The SEC has mandated a massive project to build the consolidated audit trail (CAT) over the next several years, at a cost that’s projected to reach the hundreds of millions of dollars that will ultimately be borne by investors. But there has so far been a disturbing lack of attention to how this massive database is supposed to be used from a technical perspective. As a result, it looks likely that the CAT will be useless for all but fairly trivial purposes, making the project a colossal white elephant. This outcome can still be averted if the SEC and SROs refine the scope of the project to include analytical tools that will have the ability to work effectively with the massive database being built.
The SEC’s Rule 613 and the SROs’ request for proposals fails to address critical practical issues around how the enormous data set will be used and what constraints that creates for the design of the CAT. Simply collecting data does not guarantee it can be used to achieve any particular objective. On the contrary, finding useful patterns in large volumes of data is far more technically challenging than just collecting and storing the data.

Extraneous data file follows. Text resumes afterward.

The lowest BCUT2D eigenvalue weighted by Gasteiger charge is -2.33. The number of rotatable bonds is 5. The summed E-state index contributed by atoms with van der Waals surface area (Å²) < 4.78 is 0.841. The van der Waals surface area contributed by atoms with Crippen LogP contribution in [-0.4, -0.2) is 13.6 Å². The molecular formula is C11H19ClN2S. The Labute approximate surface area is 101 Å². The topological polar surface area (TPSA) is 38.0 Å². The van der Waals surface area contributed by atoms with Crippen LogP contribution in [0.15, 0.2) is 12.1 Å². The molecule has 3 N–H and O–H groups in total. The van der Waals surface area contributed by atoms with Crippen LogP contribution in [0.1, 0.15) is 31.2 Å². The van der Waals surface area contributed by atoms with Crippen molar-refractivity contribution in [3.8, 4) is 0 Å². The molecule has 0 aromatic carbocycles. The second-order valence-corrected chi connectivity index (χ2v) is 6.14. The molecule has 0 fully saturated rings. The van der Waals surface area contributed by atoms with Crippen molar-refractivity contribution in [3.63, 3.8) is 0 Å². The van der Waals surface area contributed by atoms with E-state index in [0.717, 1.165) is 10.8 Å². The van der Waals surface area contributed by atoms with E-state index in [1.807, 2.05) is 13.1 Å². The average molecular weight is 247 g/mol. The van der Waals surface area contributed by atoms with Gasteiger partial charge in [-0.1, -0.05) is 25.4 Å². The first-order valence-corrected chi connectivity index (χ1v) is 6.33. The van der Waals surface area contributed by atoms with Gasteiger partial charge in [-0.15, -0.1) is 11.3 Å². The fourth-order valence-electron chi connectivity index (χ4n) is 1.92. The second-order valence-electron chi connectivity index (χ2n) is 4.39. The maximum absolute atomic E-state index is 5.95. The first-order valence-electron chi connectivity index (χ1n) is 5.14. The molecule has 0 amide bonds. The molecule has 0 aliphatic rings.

Without the proper consideration to how the data will be used, the technology system that the winning bidder delivers may be fundamentally and fatally incapable of achieving the regulatory objectives. Given the potential cost of hundreds of millions of dollars that will fund the project – ultimately at investor expense – we urge the SROs to revise the RFP to include requirements around how data will be used that ensure the CAT will achieve its objectives.
The RFP devotes only one out of the RFP’s 54 pages to “data access requirements.” It states that an “online query tool” will allow result sets restricted to certain symbols, reporter, customer, date ranges, and so-on, and that the system must also provide for a “bulk extraction and download of data” including “capabilities to define the logic, frequency, format and distribution method.”
This lack of detail is jarring given the scale of the project, and raises the question of how the results of a query are expected to be delivered and used. If a regulator had a 100Mb telecom line dedicated just to receiving data from the CAT, a download of just one day’s worth of data would take about 13 days. Even a 1Gb line – the same bandwidth as the kind of high-capacity cable most typically used to physically connect a workstation or server to a local networking switch in the same office or datacenter cabinet – would only let a download keep up with the CAT, meaning taking 1 year to download 1 year’s worth of data.
Storing any significant slice of the data would require a massive local storage system. For example, a dataset allowing a search for a certain pattern of activity over a universe of securities over a 6 month period might require 1.6 petabytes of local storage at the regulator’s site. Just the disk systems to hold this would require a small room full of densely packed computer equipment with significant power and cooling requirements.